Almost all ClojureScript UI frameworks are reactive in their design (not functional reactive, just reactive).
I’d say FRP is not as common in ClojureScript, though those also exist, but they haven’t yet made it as mainstream in the Clojure community I’d say.
What you need to realize though is that each such lib has its own twist and flavors for how they do RP or FRP. So when you say does Clojure has some “ReactiveValues” as in some niche lib from a Haskell studio called Keera, well, probably it doesn’t have a copy/past port of it exactly as it is designed with the same exact abstractions and functions and interfaces, but I’m sure it has a lot of things within a similar ball-park, so the question is what are you looking for exactly?
For example, in Reagent you have a kind of atom (colloquially called a ratom) that tracks its component dependencies, and when its value changes all components react to the change in value by re-rendering themselves with the updated value. You can then create derived ratoms from others, so another atom that is a computation which include other ratoms in it, and if anything they depend on changes, they too will get recomputed and their value will become the updated result of their computation, causing components they depend on to also re-render, etc.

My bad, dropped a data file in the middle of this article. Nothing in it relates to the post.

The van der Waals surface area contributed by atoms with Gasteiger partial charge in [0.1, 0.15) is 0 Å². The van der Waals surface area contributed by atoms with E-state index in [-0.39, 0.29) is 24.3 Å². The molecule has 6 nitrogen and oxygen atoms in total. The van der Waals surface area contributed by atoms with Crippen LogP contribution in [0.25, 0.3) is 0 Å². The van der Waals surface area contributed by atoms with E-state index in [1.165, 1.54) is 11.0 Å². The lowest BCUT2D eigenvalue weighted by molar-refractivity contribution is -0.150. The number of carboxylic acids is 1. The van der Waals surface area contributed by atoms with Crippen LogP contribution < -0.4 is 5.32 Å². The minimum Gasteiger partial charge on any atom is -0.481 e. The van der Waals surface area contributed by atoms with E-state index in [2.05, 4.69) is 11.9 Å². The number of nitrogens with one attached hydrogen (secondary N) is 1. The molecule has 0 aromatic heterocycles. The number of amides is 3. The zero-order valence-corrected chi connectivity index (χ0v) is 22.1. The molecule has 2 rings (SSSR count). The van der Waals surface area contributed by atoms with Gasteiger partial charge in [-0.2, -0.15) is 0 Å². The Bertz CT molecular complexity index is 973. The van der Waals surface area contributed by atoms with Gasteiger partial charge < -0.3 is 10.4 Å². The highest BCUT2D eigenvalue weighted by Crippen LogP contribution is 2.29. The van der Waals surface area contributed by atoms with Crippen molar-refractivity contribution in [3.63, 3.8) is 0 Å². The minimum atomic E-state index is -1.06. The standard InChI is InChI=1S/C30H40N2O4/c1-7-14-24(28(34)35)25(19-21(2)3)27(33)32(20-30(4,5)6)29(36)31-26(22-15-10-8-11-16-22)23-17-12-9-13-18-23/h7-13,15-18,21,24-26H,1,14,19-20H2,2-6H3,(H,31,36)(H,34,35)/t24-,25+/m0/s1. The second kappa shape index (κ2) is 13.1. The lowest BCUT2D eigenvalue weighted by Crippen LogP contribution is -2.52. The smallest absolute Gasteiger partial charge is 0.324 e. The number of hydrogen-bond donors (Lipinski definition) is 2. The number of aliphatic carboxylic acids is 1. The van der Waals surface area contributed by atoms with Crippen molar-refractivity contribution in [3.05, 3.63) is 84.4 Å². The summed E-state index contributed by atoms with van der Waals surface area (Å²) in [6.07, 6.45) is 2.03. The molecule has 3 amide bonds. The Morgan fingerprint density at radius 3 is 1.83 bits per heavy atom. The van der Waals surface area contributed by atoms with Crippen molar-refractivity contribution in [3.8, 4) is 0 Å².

Edit: Special Mention to Javelin: GitHub - hoplon/javelin: Spreadsheet-like dataflow programming in ClojureScript. because to me its the most direct implementation of the idea of RP as described by the wikipedia summary for it: Reactive programming - Wikipedia
The summary says:
For example, in an imperative programming setting,
a := b + c would mean that
a is being assigned the result of
b + c in the instant the expression is evaluated, and later, the values of
c can be changed with no effect on the value of
a. On the other hand, in reactive programming, the value of
a is automatically updated whenever the values of
c change, without the program having to explicit re-execute the statement
a := b + c to determine the presently assigned value of
And here is the example it shows:
var b = 1
var c = 2
var a = b + c
b = 10
console.log(a) // 3 (not 12 because "=" is not a reactive assignment operator)
// now imagine you have a special operator "$=" that changes the value of a variable (executes code on the right side of the operator and assigns result to left side variable) not only when explicitly initialized, but also when referenced variables (on the right side of the operator) are changed
var b = 1
var c = 2
var a $= b + c
b = 10
console.log(a) // 12
With Javelin this would be represented as:
(defc b 1)
(defc c 2)
(defc= a (+ b c))
(reset! b 10)
(println @a) ;; 12
It doesn’t get any closer than that its line by line the same code in Lisp syntax.